This year’s election night is likely to be an important one for the LGBT history books: Voters in Massachusetts are expected to elect the nation’s first-ever openly gay state attorney general, and voters in Maine could very well elect the nation’s first-ever openly gay governor.
Two candidates for Congress could well become the first openly gay Republican elected to the U.S. House and, if they both succeed, they will join what will number as the largest ever contingent of openly LGBT members of Congress—up from seven to as many as 12, if all newcomers are successful.
Add to this mix a large number of openly LGBT candidates around the country for various state and local offices. Following is a look at the Top 10 races to keep an eye on November 4:
U.S. Rep. Mike Michaud is holding onto a narrow lead over incumbent Republican Paul LePage and progressive independent Eliot Cutler in a race for the governorship. If he’s successful, Michaud will become the first ever openly gay person elected governor.
Collectively, the latest polls (see RealClearPolitics) show a virtual tie between Michaud and LePage, with Cutler siphoning off 16 points. But interestingly, the latest poll, from Bangor Daily News, showed Michaud up by six points over LePage. (Former New Jersey Governor Jim McGreevey came out as gay in 2004 while governor, then promptly resigned.)
Michaud came out as gay one year ago in an op-ed, saying he didn’t want his campaign for governor to be undermined by “whisper campaigns.”
Attorney Maura Healey, a first-time candidate, won a stunning victory in the September primary against a well-entrenched incumbent Democrat –even pro-LGBT Governor Deval Patrick endorsed the incumbent.
But Healey trounced former state Senator Warren Tolman by more than 24 points. She is largely expected to do the same with the Republican Party’s nominee John Miller. And, if successful, Healey will become the nation’s first openly gay person elected as a state attorney general.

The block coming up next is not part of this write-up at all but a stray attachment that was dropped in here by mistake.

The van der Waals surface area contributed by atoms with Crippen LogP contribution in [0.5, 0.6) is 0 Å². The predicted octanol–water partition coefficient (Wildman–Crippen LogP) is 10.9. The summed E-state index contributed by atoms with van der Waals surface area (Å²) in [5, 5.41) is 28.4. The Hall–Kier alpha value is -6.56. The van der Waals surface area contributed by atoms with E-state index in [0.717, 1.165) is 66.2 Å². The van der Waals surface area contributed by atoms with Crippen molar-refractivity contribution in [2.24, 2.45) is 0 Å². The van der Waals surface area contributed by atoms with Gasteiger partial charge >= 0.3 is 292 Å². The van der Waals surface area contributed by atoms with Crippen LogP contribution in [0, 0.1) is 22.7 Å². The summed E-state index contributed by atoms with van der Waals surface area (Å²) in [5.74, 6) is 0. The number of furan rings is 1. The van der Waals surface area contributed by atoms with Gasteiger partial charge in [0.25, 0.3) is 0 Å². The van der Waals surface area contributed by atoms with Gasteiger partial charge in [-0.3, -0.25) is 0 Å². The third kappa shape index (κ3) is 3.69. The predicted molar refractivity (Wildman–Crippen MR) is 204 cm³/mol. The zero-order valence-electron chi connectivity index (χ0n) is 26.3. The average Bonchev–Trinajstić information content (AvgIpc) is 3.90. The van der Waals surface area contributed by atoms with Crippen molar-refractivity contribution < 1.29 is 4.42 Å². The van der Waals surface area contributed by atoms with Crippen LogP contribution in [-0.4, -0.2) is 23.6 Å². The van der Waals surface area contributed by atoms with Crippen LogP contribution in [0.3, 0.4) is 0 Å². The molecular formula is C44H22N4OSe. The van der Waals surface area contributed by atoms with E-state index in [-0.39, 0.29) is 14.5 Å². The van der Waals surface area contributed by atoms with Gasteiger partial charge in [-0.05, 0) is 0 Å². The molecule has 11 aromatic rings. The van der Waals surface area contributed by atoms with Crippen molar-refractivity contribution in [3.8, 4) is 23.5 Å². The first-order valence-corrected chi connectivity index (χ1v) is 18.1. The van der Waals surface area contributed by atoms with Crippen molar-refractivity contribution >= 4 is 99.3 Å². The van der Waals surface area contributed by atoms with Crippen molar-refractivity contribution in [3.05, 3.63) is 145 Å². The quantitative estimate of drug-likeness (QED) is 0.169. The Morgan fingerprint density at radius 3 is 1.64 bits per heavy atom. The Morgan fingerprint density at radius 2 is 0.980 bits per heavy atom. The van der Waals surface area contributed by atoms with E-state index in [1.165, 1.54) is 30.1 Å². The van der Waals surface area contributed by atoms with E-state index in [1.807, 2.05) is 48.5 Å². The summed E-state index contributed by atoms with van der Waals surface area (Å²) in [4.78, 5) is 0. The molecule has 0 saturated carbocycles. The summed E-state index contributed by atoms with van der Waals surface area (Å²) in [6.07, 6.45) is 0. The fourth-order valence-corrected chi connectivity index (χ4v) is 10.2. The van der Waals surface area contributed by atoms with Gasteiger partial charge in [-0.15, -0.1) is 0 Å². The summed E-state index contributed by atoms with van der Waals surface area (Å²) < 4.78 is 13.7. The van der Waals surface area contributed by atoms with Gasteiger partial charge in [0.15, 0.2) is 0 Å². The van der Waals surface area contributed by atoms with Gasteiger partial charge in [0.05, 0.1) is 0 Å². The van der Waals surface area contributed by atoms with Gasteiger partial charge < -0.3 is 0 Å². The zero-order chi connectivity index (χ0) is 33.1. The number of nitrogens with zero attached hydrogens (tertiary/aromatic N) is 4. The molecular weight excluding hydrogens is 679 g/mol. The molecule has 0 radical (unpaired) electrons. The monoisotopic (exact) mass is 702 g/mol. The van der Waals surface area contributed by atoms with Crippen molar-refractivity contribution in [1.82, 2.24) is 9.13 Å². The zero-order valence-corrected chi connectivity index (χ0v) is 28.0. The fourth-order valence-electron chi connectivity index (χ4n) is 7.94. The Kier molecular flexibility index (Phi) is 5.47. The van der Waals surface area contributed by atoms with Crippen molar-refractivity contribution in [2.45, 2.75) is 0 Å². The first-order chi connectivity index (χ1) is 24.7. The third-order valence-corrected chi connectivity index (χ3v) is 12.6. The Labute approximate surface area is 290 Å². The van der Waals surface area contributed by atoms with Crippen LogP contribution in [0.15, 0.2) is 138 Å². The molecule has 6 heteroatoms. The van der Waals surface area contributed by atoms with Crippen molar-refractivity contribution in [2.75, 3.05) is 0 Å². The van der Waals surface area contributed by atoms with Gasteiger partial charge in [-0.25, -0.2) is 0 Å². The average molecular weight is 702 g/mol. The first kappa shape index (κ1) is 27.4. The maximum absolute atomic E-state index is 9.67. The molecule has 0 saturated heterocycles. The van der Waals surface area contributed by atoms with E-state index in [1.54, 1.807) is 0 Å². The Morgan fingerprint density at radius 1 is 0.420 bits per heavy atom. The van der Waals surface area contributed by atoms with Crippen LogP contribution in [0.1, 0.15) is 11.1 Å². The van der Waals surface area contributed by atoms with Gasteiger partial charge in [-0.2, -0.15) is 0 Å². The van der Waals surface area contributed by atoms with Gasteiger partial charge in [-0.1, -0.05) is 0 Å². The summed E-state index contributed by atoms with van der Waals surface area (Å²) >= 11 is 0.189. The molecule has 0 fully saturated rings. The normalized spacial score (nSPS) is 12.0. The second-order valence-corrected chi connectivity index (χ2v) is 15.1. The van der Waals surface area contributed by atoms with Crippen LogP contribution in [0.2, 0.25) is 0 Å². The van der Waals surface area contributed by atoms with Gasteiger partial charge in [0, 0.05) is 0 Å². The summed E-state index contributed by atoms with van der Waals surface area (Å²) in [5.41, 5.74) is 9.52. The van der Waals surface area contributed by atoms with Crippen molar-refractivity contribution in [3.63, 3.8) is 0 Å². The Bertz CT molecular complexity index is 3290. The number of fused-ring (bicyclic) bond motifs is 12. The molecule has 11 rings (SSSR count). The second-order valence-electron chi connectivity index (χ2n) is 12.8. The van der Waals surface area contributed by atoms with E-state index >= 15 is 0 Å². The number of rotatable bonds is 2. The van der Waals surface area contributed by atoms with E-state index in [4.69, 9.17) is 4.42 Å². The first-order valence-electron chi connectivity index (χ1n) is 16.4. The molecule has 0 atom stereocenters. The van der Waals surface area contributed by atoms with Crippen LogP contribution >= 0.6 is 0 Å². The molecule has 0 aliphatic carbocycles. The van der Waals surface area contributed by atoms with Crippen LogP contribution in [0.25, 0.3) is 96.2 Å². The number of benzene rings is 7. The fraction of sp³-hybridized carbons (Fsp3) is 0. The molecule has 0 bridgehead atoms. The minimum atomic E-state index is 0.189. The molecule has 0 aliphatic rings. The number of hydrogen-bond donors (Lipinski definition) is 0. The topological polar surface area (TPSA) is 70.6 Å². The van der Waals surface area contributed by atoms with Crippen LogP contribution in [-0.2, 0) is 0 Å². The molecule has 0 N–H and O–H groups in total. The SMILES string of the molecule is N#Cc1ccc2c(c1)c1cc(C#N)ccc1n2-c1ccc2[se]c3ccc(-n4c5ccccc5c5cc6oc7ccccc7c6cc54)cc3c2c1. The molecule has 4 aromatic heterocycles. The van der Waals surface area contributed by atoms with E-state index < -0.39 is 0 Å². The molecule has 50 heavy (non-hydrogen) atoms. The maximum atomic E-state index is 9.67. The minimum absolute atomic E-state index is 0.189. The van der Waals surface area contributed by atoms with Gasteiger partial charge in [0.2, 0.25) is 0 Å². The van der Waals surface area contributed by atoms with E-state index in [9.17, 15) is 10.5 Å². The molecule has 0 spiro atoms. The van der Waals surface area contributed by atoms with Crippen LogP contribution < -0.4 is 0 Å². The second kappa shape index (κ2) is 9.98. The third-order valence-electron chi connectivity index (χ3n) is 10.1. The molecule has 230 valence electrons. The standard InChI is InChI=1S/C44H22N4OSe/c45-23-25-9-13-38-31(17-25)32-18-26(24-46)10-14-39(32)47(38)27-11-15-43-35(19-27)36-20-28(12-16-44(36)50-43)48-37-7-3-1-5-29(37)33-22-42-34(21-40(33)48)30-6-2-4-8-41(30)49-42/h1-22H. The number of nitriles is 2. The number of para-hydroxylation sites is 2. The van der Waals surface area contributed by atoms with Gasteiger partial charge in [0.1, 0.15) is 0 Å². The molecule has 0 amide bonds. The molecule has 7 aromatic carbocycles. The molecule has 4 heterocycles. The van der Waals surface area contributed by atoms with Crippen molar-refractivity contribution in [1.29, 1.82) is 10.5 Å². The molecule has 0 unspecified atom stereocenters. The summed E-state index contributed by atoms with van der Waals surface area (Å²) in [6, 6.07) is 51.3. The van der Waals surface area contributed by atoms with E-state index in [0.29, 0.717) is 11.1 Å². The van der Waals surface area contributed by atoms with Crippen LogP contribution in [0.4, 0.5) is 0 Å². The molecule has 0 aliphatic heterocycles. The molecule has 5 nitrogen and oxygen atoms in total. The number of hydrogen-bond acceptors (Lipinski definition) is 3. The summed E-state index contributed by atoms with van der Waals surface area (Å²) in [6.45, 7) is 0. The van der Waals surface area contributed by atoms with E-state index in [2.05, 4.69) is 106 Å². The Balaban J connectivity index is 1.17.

Healey is best known in the LGBT community for her work as assistant attorney general on the Massachusetts challenge to the Defense of Marriage Act, a lawsuit complementary to one led by Gay & Lesbian Advocates & Defenders.
Former state Senator Richard Tisei almost made history two years ago when he narrowly missed becoming the first openly gay Republican to be elected to Congress.
He’s back this year, seeking the same seat, and he’s holding onto a slight lead in some polls.
The Democratic incumbent was the surprising loser in the September primary, so Tisei’s competition is Iraq War veteran Seth Moulton, the Democrat.
LGBT newspaper publisher Sue O’Connell is backing Tisei; former U.S. Rep. Barney Frank is backing Moulton. Congress has had gay Republicans before – Steve Gunderson and Jim Kolbe. If elected, Tisei would become the first openly gay Republican elected to Congress.
Carl DeMaio is the second person vying to become the first openly gay Republican elected to Congress, but his effort has been lost traction – first, by failing to win the support of the LGBT community, and, second, by being waylaid by a former campaign aide’s claim that DeMaio sexually harassed him.
(San Diego County prosecutors announced last week that they would not be pressing charges against DeMaio.)
DeMaio, a former member of the San Diego City Council, is up against incumbent Democrat Scott Peters who has won endorsement from the Human Rights Campaign.
5. New York
First-term U.S. Rep. Sean Patrick Maloney (D-N.Y.) is in a tough fight for re-election against a Republican opponent he beat two years ago.
Maloney won his first-term by defeating incumbent Republican Nan Hayworth, who’s back for another round.
Hayworth earned only a 71 rating from HRC in her one Congressional term.